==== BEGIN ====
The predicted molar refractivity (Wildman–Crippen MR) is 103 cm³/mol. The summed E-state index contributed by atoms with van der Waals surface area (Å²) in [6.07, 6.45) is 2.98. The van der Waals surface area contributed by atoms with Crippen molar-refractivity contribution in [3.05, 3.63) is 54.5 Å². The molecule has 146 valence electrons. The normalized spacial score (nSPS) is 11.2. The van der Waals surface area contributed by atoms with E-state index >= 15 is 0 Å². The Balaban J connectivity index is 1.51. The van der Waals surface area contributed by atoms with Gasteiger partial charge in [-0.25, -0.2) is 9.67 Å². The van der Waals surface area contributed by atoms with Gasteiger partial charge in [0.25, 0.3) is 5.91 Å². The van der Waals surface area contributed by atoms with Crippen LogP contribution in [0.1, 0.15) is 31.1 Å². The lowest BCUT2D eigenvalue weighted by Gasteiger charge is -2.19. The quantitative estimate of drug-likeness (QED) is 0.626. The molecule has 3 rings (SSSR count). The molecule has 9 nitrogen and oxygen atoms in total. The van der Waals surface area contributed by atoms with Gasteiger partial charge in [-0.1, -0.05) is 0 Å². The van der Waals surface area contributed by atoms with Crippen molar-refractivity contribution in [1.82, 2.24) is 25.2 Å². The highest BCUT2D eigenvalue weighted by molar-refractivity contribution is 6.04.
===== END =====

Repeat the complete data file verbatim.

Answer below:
The predicted molar refractivity (Wildman–Crippen MR) is 103 cm³/mol. The summed E-state index contributed by atoms with van der Waals surface area (Å²) in [6.07, 6.45) is 2.98. The van der Waals surface area contributed by atoms with Crippen molar-refractivity contribution in [3.05, 3.63) is 54.5 Å². The molecule has 146 valence electrons. The normalized spacial score (nSPS) is 11.2. The van der Waals surface area contributed by atoms with E-state index >= 15 is 0 Å². The Balaban J connectivity index is 1.51. The van der Waals surface area contributed by atoms with Gasteiger partial charge in [-0.25, -0.2) is 9.67 Å². The van der Waals surface area contributed by atoms with Gasteiger partial charge in [0.25, 0.3) is 5.91 Å². The van der Waals surface area contributed by atoms with Crippen LogP contribution in [0.1, 0.15) is 31.1 Å². The lowest BCUT2D eigenvalue weighted by Gasteiger charge is -2.19. The quantitative estimate of drug-likeness (QED) is 0.626. The molecule has 3 rings (SSSR count). The molecule has 9 nitrogen and oxygen atoms in total. The van der Waals surface area contributed by atoms with Gasteiger partial charge in [-0.1, -0.05) is 0 Å². The van der Waals surface area contributed by atoms with Crippen molar-refractivity contribution in [1.82, 2.24) is 25.2 Å². The highest BCUT2D eigenvalue weighted by molar-refractivity contribution is 6.04.